// A Relation represents the relationship between two types, namely a way to convert from one to the other.
trait Relation[T, R] {
  def convert(t: Seq[T]): Seq[R]
}
object Relation {
  // Now define the relationship between ApacheLog and URLCounts.
  implicit object CountsFromLogs extends Relation[ApacheLog, URLCounts] {
    def convert(t: Seq[ApacheLog]): Seq[URLCounts] = URLCounts.fromLogs(t)
  }
}

// A Converter is a generic converter that can convert sequences of one type to another.
class Converter[T, R](implicit relation: Relation[T, R]) {
  def convert(seq: Seq[T]): Seq[R] = relation.convert(seq)
}

val input = Seq(
  ApacheLog("2017-02-08 19:45:22", "http://localhost/some-url"),
  ApacheLog("2017-02-08 19:46:04", "http://localhost/some-url"),
  ApacheLog("2017-02-08 19:46:53", "http://localhost/some-url"),
  ApacheLog("2017-02-08 19:46:57", "http://localhost/some-other-url"))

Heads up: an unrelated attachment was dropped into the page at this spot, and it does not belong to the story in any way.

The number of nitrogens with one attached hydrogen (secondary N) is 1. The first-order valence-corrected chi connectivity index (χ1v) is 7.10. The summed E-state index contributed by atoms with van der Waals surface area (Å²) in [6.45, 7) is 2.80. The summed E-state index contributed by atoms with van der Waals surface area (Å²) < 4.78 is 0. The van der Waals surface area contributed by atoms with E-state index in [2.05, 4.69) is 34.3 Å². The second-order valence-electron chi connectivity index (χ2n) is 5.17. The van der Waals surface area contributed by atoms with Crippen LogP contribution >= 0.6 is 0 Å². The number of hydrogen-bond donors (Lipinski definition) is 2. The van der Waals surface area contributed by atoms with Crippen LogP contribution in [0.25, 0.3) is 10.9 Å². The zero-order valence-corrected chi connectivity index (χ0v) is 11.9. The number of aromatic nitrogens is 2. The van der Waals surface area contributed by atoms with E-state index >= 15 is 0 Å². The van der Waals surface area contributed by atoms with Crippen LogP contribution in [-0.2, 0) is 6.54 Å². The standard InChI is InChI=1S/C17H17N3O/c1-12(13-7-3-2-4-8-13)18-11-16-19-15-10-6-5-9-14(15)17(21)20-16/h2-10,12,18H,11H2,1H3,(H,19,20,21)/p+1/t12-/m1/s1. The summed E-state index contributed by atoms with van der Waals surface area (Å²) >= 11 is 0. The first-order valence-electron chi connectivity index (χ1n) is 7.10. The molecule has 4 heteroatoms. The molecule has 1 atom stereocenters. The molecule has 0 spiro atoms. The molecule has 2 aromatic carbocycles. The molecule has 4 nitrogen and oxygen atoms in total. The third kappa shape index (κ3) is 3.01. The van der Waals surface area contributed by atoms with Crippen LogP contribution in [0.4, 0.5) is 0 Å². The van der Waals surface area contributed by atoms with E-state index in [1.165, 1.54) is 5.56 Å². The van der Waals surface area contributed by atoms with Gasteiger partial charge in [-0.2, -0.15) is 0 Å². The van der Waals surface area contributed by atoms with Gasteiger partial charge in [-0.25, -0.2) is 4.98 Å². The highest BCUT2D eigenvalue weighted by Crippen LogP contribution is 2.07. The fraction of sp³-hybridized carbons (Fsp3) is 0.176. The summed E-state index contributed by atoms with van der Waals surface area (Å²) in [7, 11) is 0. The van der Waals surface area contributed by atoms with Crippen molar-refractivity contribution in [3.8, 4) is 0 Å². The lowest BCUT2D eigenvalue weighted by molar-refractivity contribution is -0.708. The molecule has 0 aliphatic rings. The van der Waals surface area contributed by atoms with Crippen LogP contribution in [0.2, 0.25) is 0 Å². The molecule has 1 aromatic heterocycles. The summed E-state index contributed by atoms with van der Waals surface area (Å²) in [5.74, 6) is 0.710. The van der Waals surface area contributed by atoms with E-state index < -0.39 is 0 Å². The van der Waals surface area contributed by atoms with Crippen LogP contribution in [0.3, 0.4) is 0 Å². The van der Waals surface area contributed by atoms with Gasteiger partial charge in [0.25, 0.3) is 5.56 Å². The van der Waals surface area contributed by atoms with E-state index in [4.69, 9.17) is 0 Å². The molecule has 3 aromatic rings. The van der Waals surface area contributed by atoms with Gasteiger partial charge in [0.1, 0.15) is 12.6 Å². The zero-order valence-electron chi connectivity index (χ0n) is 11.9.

val converter = new Converter[ApacheLog, URLCounts]

converter.convert(input).foreach(c => println(s"${c.url}: ${c.count}"))

// Outputs:
// http://localhost/some-other-url: 1
// http://localhost/some-url: 3

Initially, it seems like a lot of boilerplate for little gain, but we’ve created an arguably clean and expressive public API, the Converter especially, by making use of implicit evidence for a Relation[T, R]. The converter operates on this Relation[T, R]; but it has no idea what its converting.

In this way, we can create a relationship between two otherwise unrelated types. This is ad-hoc polymorphism, and it allows for the flexibility of dynamic typing while providing compile time guarantees that the types are sound. This can help you reduce runtime errors that might occur hours into a massive data pipeline process. And to top it off, the user doesn’t need to know about how the transformation happened, only that it exists.

At this point, a word of caution. The Relation[T, R] type above is not sealed— anyone can define new relationships at any point. This can very quickly turn into a giant mess, so it’s probably best to define type classes on a package level and seal them so that they can’t be tampered with. This does have some ramifications, namely you can no longer make one off, custom transformations using your API, but the benefit is you limit the possible side effects of having witnesses littered all over your codebase.